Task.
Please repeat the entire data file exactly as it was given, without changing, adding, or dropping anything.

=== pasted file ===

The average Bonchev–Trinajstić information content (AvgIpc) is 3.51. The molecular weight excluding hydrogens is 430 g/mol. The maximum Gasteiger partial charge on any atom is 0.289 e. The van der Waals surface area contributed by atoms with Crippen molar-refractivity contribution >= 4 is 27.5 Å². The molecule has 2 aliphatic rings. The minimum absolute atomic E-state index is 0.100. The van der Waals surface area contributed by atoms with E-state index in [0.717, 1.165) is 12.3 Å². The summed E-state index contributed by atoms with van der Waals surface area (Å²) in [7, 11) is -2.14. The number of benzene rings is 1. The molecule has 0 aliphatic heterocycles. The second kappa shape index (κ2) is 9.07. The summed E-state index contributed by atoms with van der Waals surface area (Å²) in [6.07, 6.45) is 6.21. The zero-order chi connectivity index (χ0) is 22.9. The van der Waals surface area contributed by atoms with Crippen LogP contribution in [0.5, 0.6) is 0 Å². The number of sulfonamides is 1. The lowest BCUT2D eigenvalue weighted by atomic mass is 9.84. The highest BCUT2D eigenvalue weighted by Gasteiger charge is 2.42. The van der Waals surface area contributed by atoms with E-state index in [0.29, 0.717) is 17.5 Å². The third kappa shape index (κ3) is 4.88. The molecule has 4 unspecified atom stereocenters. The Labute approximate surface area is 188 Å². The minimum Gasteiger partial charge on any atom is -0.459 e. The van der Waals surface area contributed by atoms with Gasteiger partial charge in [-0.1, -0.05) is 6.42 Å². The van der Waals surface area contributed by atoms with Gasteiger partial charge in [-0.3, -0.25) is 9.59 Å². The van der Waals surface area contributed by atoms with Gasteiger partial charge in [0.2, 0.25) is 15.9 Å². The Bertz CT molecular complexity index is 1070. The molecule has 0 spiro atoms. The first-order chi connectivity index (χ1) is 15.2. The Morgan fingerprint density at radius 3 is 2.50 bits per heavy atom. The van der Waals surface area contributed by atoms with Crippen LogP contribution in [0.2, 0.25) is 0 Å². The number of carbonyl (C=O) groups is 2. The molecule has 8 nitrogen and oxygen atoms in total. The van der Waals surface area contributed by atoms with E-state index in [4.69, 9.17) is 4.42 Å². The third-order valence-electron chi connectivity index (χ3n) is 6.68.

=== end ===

The average Bonchev–Trinajstić information content (AvgIpc) is 3.51. The molecular weight excluding hydrogens is 430 g/mol. The maximum Gasteiger partial charge on any atom is 0.289 e. The van der Waals surface area contributed by atoms with Crippen molar-refractivity contribution >= 4 is 27.5 Å². The molecule has 2 aliphatic rings. The minimum absolute atomic E-state index is 0.100. The van der Waals surface area contributed by atoms with E-state index in [0.717, 1.165) is 12.3 Å². The summed E-state index contributed by atoms with van der Waals surface area (Å²) in [7, 11) is -2.14. The number of benzene rings is 1. The molecule has 0 aliphatic heterocycles. The second kappa shape index (κ2) is 9.07. The summed E-state index contributed by atoms with van der Waals surface area (Å²) in [6.07, 6.45) is 6.21. The zero-order chi connectivity index (χ0) is 22.9. The van der Waals surface area contributed by atoms with Crippen LogP contribution in [0.5, 0.6) is 0 Å². The number of sulfonamides is 1. The lowest BCUT2D eigenvalue weighted by atomic mass is 9.84. The highest BCUT2D eigenvalue weighted by Gasteiger charge is 2.42. The van der Waals surface area contributed by atoms with E-state index in [0.29, 0.717) is 17.5 Å². The third kappa shape index (κ3) is 4.88. The molecule has 4 unspecified atom stereocenters. The Labute approximate surface area is 188 Å². The minimum Gasteiger partial charge on any atom is -0.459 e. The van der Waals surface area contributed by atoms with Gasteiger partial charge in [-0.1, -0.05) is 6.42 Å². The van der Waals surface area contributed by atoms with Gasteiger partial charge in [-0.3, -0.25) is 9.59 Å². The van der Waals surface area contributed by atoms with Gasteiger partial charge in [0.2, 0.25) is 15.9 Å². The Bertz CT molecular complexity index is 1070. The molecule has 0 spiro atoms. The first-order chi connectivity index (χ1) is 15.2. The Morgan fingerprint density at radius 3 is 2.50 bits per heavy atom. The van der Waals surface area contributed by atoms with Crippen LogP contribution in [0.2, 0.25) is 0 Å². The number of carbonyl (C=O) groups is 2. The molecule has 8 nitrogen and oxygen atoms in total. The van der Waals surface area contributed by atoms with E-state index in [4.69, 9.17) is 4.42 Å². The third-order valence-electron chi connectivity index (χ3n) is 6.68.